1. Over the years extensive research has been conducted by many by Psychologists and Scientists who sought to identify the ways in which we learn. As a result several theories have become documented each with different perspectives the main ones being behaviourism, neo-behaviourism, constructivism and humanism but there are some who have a different view on these theories. Minton (2002) identified that “the history of education is littered with failed theories even those that were the result of years and years of research” (pg213). What is common among all the theories presented is that learning takes place in stages, in different pace and time and in different ways. The aim of this paper is to analyse some of the factors which can affect learning and achievement and how these theories can be applied to inclusive learning.
1.1 Analyse the factors that can affect learning and achievement. There are many factors that affect the learning and achievements of students. These factors may be considered a barrier to some individuals but the same factors can also be a source of inspiration and motivation. Motivation and inspiration may come from anyone within the environment in which they hence factors affecting learning and achievement can either be personal or external. Parents influence children’s careers choices both intentionally and unintentionally. Similarly students may be just as inspired by role models and peers outside of the home.
External factors affecting learning and achievement can be look at from many different angles. If students live in an area where there is a high rate of crime or are issues of gangs and anti social behaviour then this can cause emotional and psychological disturbance and unsettlement which can affect students’ ability to focus on learning and achievement. External factors can also be extended to include poverty and deprivation as this can limit individuals to learning opportunities. Depending on the postcodes in which student lives this again can also be a significant factor as to whether the level of learning and achievement can be achieved especially in some cases where the educational establishments may not have the level of resources or facilities, or having suitably trained teachers to teach students. The family environment and background are also key factors which can affect learning and achievement which can be seen from different angles.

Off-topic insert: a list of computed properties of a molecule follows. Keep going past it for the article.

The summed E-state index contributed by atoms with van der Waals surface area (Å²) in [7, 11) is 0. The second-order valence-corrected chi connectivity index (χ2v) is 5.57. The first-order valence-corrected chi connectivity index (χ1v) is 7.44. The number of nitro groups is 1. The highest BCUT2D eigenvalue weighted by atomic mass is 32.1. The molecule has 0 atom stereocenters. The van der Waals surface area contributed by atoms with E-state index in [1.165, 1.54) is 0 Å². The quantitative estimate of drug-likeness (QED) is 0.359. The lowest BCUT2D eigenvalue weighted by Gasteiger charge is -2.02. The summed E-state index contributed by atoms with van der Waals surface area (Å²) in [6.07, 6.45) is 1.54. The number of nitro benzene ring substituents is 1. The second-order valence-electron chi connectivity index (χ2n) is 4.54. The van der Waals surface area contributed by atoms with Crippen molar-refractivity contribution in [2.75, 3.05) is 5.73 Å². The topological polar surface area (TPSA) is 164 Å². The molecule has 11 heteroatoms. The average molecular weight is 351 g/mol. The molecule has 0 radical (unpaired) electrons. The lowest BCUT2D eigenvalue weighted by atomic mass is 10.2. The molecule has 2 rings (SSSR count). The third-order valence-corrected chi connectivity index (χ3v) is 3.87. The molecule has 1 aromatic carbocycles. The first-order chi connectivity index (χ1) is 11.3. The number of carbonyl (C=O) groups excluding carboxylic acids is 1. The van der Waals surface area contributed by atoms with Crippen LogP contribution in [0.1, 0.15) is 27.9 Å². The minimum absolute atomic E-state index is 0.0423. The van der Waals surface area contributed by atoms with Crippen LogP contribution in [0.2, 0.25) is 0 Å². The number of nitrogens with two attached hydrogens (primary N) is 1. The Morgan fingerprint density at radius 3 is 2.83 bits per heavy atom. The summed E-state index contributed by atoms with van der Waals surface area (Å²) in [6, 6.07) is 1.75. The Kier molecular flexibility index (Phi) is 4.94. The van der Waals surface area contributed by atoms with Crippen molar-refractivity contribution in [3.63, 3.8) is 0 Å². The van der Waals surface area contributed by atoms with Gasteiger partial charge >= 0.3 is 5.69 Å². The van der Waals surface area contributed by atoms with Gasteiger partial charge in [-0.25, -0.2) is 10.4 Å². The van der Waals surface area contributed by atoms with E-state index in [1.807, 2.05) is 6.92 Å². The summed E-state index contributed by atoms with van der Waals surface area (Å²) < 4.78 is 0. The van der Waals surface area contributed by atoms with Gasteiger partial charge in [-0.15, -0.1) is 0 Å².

First of all the family structure and support of one or both parents of a student at home can be hugely influential factor. According to the Office of National Statistics publication released on October 31, 2013 there are nearly 1.9 million lone parents with dependent. The single parent charity Gingerbread, report this figure to be as high as 3 million children living in a single parent household and 43 percent of single parents are social housing tenants (gingerbread.org.uk). There can be very little doubt that there is a relationship between the household and family structure and its influence on learning and achievements for students but as previously mentioned for some this may be a barrier to some but for others it can be a source of motivation and inspiration. Research suggests “children intact families tend to have a greater academic achievement and educational attainment and are less likely to exhibit behavioural problems at school.
Their parents tend to be more involved in their school activities and have higher expectation for them. It was further stated that individuals from intact families completed on average more years of schooling and were more likely to graduate from High School, attend College and complete college compared to peers raised in blended or single parent families.” (Family Facts.Org). Other factors also include those children who are under the care of the local in foster care or foster homes or those who have been taken away from their birth parents. A high percentage of these children may have suffered from abuse and neglect which can affect their social and psychological well being as well as their perception and esteem. The relevance and importance of this cannot not be over emphasised. It has been well documented that how one perceives themselves, their confidence and esteem can have a direct influence on their education success as is their abilities to effectively communicate with others.
Personal factors may include a disability or learning difficulties such as dyslexia or generic inheritance. Learning difficulties could be a specific difficulty in one or more areas of development particularly if needs are not assessed and being provisions made to cater for. Students with dyslexia may exhibit some tendencies like slow reading or writing speed, tendency to misread or possessing a short concentration span and more. Student’s reaction to dyslexia may be varied as they may become frustrated and irritated by the effects however may be minimised if the problem is identified quickly in the initial assessment stage so that it is included in the planning of lessons. It is essential for Teachers to be able to identify the signs of dyslexia as sometimes the students themselves may not always be aware of this issue.